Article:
When police shot and killed a naked, unarmed black man near Atlanta in early March, many people questioned why police didn’t use a Taser instead.
The victim, Anthony Hill, a 27-year-old Air Force veteran who may have suffered from mental illness, started wandering around his apartment complex completely naked. The officer who responded to the situation told Hill to back up multiple times but then shot and killed him.
The officer had a Taser — so why didn’t he use it?
“He probably didn’t feel like he had time,” law enforcement consultant Chuck Drago told Business Insider.
An officer’s intuition influences these split-second decisions even more than any standard protocol, according to Drago, a former police chief in Florida with over 30 years of experience in law enforcement and government.
“What it comes down to is what the officer feels at the time,” said Drago, who acts as an expert witness about police tactics and advises police departments. “If the officer is in fear for his life, he can use deadly force to thwart the threat.”
In short, officers can forgo Tasers and fire their gun if they can show they feared for their lives.
Police do, however, learn some guidelines for when to shoot a suspect. For instance, research has shown that a suspect who comes within 21 feet of an officer can inflict harm before the cop has time to react (though some contest the validity of the “21-foot rule” in certain circumstances).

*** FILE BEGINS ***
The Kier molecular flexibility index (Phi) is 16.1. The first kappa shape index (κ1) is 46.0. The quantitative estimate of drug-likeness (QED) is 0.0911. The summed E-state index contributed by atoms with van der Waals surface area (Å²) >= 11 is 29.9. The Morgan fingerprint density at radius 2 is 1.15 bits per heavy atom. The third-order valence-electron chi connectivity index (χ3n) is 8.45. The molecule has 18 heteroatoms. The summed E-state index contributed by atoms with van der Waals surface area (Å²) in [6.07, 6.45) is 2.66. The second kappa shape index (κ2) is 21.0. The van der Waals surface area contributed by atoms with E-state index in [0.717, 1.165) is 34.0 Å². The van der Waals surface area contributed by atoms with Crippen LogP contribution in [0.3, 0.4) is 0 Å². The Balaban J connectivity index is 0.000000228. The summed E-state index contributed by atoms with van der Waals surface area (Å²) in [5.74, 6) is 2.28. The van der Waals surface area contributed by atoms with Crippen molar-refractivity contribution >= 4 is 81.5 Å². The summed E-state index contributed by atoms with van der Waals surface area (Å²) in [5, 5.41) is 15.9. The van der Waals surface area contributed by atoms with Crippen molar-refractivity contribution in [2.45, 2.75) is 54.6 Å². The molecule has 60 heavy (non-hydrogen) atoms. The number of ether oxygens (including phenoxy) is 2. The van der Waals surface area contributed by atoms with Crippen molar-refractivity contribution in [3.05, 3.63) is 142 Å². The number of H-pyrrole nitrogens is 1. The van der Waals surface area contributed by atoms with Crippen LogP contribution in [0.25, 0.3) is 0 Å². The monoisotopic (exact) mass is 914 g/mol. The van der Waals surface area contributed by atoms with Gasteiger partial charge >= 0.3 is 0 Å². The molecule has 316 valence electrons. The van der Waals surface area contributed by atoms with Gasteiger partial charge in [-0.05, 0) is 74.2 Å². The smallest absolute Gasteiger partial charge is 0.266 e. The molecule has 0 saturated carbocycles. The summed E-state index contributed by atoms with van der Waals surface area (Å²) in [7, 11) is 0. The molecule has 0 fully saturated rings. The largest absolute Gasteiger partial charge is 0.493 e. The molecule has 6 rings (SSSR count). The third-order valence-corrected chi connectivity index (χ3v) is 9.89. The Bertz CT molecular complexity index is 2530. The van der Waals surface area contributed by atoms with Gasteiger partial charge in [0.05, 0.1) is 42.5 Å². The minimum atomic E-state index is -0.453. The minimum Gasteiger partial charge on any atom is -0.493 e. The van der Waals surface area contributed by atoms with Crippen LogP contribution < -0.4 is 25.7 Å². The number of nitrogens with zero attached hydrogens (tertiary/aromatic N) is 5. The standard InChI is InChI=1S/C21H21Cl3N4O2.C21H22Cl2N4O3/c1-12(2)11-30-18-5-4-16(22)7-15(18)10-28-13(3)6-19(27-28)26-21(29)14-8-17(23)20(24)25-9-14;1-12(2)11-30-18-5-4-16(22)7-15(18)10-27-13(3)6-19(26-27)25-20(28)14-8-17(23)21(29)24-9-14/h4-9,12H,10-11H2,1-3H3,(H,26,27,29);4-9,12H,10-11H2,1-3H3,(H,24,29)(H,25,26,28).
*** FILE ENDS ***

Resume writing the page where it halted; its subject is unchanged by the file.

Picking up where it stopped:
Police also learn to put some distance between themselves and the suspect, but they do risk tripping if they try to back up, Drago noted.
Contrary to what’s portrayed in TV and movies, police aren’t trained to shoot to disarm. They shoot to stop the threat.
“They are taught to shoot at center mass (the upper torso) because that is the easiest target to hit,” Drago said.
An officer typically wouldn’t have the time or skill to shoot at the arms or limbs of a “fast approaching threat,” he added. Police also commonly shoot several times since one or two shots may not stop a suspect.
As for Tasers, police aren’t required to carry them, and they’re not always effective. Tasers can only function properly within a 21-foot range, according to Taser International, one of the main suppliers of police stun-guns.
Even then, Tasers can cause physical complications that kill people, especially when the suspect is experiencing “excited delirium,” a condition of elevated heart rate and fever induced by mental illness, drugs, alcohol, or all three, according to Drago.
“Not that they shouldn’t use it [the Taser],” Drago added, “because if you’re going to shoot and kill them, how much worse can you make it?”
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